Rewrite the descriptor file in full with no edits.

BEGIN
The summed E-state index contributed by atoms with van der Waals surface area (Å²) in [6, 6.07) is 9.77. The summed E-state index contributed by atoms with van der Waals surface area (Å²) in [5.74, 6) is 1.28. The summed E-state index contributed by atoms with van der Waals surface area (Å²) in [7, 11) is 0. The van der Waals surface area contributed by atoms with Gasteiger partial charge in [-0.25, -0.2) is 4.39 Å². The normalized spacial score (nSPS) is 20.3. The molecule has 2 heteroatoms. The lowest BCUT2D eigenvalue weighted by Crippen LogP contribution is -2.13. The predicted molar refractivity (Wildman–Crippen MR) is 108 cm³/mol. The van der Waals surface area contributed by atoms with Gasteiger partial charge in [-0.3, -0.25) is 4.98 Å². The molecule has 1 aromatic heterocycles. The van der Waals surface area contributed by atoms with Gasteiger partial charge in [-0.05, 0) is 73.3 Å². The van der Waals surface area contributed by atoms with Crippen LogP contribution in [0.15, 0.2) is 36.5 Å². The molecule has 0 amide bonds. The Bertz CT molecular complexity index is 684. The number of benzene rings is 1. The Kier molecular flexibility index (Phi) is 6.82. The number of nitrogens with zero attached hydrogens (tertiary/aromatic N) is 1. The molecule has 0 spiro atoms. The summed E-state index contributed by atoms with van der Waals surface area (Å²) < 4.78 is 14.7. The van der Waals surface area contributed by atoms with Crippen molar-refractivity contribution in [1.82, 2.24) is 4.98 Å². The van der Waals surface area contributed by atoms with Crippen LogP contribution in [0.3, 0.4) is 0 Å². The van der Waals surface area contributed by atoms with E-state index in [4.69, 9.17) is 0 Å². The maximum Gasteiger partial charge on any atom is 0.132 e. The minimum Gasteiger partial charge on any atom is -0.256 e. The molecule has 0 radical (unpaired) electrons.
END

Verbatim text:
The summed E-state index contributed by atoms with van der Waals surface area (Å²) in [6, 6.07) is 9.77. The summed E-state index contributed by atoms with van der Waals surface area (Å²) in [5.74, 6) is 1.28. The summed E-state index contributed by atoms with van der Waals surface area (Å²) in [7, 11) is 0. The van der Waals surface area contributed by atoms with Gasteiger partial charge in [-0.25, -0.2) is 4.39 Å². The normalized spacial score (nSPS) is 20.3. The molecule has 2 heteroatoms. The lowest BCUT2D eigenvalue weighted by Crippen LogP contribution is -2.13. The predicted molar refractivity (Wildman–Crippen MR) is 108 cm³/mol. The van der Waals surface area contributed by atoms with Gasteiger partial charge in [-0.3, -0.25) is 4.98 Å². The molecule has 1 aromatic heterocycles. The van der Waals surface area contributed by atoms with Gasteiger partial charge in [-0.05, 0) is 73.3 Å². The van der Waals surface area contributed by atoms with Crippen LogP contribution in [0.15, 0.2) is 36.5 Å². The molecule has 0 amide bonds. The Bertz CT molecular complexity index is 684. The number of benzene rings is 1. The Kier molecular flexibility index (Phi) is 6.82. The number of nitrogens with zero attached hydrogens (tertiary/aromatic N) is 1. The molecule has 0 spiro atoms. The summed E-state index contributed by atoms with van der Waals surface area (Å²) < 4.78 is 14.7. The van der Waals surface area contributed by atoms with Crippen molar-refractivity contribution in [1.82, 2.24) is 4.98 Å². The van der Waals surface area contributed by atoms with Crippen LogP contribution in [0.3, 0.4) is 0 Å². The van der Waals surface area contributed by atoms with E-state index in [4.69, 9.17) is 0 Å². The maximum Gasteiger partial charge on any atom is 0.132 e. The minimum Gasteiger partial charge on any atom is -0.256 e. The molecule has 0 radical (unpaired) electrons.